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Caesarean: The mother is twice as likely to die
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Women who have a Caesarean section delivery double their chances of dying or suffering a serious illness, a new study has discovered

Women who have a Caesarean section delivery double their chances of dying or suffering a serious illness, a new study has discovered. They are also five times more likely to suffer infection afterwards compared with women who have a natural birth.
An earlier study also found the procedure puts the baby at greater risk, too. A baby born by Caesarean section is three times more likely to die soon afterwards compared with the one born naturally.
The dangers of Caesarean delivery came to light when researchers from Oxford University tracked the progress of 97,095 births from health facilities throughout Latin America.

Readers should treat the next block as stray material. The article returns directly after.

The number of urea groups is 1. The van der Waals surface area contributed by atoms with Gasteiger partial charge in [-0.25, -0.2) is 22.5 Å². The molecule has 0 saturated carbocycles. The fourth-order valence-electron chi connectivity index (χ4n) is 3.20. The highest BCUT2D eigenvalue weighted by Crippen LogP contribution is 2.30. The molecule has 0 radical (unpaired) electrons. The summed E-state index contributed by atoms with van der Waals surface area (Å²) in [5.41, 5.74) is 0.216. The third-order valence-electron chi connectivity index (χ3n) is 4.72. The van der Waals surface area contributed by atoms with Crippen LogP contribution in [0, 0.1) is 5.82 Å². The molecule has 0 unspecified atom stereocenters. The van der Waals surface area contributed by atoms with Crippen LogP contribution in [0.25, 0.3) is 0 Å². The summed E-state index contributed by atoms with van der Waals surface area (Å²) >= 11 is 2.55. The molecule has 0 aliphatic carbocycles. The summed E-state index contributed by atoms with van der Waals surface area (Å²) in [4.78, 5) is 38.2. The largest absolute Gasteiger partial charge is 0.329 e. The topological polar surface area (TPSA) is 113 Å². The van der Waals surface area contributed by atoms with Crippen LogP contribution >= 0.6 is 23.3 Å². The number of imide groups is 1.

The operation was only less dangerous for the mother when the baby was in breech position, and it was considered a necessary intervention.
But many of the procedures that went wrong for the mother or baby were elective; in other words, the mother decided to have the operation even though there was no medical reason to do so.
The World Health Organization reckons that the rate of Caesarean sections should never be higher than 10 per cent of all births; that should be sufficient to cover any complications, they estimate.
In fact, around 30 per cent of all births in the USA - and the figure is only slightly lower for the UK - are by Caesarean section. In Latin America, the rate is the highest in the world at 33 per cent.
(Source: British Medical Journal, 2007; 335: 1025-9).

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